The name David Olney won’t be unfamiliar to long-term readers of AUK or fans of the Americana genre itself as the man himself has been somewhat of a staple on the scene for just over 30 years, steadily and frequently releasing quality under his own name or with certain collaborators and his name has become synonymous with a high standard of songwriting in terms of both musicianship and lyricism. His newest release, ‘This Side or The Other’ is certainly no exception to that rule and it’s evident that Olney has plenty to write about.
The album opens with the very traditional sounding track ‘Always The Stranger’ and is a great introduction to this 10 song album, with a straightforward country sound – Olney’s vocals, and more importantly, his lyrics, at the forefront. The lyrics throughout the album focus largely on character-based observations telling a story and trying to channel the emotions felt by others in different situations, and – while not a concept album per se – throughout the record a recurring theme is the idea of walls (implied by the title of the collection) and how they are used to both keep people out, keep people in and what we keep behind our own personal walls, which is an interesting concept in its own right. ‘Wall’ is a moody, soulful song and uses walls as a direct metaphor whilst tracks such as ‘Border Town’, a Spanish guitar-led ballad and ‘Death Will Not Divide Us’ are analogies of those aspects of the human condition which divides us as individuals. The former speaks of the isolating nature of immigration and is another concept found in a number of songs throughout the record which links thematically with the aforementioned lyrical focus.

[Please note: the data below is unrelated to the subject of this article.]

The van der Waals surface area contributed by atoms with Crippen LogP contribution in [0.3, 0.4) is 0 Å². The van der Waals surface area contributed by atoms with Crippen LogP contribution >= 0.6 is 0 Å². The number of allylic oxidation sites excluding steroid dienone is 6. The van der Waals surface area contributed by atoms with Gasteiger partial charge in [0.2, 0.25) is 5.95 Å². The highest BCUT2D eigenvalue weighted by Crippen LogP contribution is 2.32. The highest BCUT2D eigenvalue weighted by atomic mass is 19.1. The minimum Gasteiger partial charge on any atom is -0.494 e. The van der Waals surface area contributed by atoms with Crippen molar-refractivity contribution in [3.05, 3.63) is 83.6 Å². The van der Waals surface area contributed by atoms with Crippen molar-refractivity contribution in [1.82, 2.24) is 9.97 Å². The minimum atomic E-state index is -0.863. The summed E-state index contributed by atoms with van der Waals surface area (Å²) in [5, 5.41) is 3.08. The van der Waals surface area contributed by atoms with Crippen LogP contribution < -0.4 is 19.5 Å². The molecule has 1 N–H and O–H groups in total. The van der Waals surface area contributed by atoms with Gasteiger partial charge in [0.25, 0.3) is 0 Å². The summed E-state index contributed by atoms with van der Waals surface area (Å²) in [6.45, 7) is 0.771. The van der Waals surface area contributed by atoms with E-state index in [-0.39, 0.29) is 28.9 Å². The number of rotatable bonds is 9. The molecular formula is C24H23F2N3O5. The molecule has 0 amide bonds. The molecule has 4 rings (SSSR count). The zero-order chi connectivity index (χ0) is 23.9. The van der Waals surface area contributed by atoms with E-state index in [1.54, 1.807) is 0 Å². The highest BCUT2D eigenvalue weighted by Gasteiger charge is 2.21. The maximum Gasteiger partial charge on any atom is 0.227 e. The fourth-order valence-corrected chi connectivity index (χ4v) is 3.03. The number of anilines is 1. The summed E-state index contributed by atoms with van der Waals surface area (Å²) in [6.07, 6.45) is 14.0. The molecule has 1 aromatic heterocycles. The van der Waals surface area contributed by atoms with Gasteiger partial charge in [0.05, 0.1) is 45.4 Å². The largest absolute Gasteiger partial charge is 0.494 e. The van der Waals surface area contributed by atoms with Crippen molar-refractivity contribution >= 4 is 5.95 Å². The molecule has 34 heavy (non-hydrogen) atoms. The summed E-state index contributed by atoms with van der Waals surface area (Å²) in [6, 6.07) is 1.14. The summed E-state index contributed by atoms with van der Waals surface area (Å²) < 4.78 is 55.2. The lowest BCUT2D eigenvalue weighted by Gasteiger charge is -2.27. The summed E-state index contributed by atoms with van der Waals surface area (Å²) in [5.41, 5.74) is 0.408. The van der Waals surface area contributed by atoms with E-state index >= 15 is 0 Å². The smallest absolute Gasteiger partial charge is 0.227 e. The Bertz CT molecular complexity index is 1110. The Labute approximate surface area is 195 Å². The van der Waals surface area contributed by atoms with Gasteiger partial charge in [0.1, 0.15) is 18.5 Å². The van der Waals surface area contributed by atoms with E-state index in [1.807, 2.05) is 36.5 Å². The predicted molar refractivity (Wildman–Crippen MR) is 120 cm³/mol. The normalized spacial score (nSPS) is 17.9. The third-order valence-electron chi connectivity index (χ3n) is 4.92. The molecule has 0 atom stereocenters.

‘Stand Tall’ is a song 25 years in the making, seeing Olney at his most vulnerable and intimate, accompanied with just minimal guitar work, again highlighting his facility as a wordsmith and his talent for social observation. It feels like a really special moment on an already brilliant record whereas the eponymously titled collaboration with Annie McCue and John Hadley takes more of the same and expands to become a musically rich tapestry with layered instrumentation and stunning harmonies. Both of these tracks are a testament to the versatility of David Olney’s sound and how he can vocalise his thoughts and observations within different song dynamics, while still crafting fantastic melodies within those songs.
Overall, the album is a deep-dive into the mind of a man with incredible wisdom and an undeniable talent for both personal and social observations which are carefully crafted to send both a message and provoke thought within the listener. Therefore, it doesn’t come as a surprise that Olney has managed to maintain such a long and healthy career when he is still releasing quality records such as this one.
David Olney returns with a fantastic collection of well-crafted and thought-provoking Americana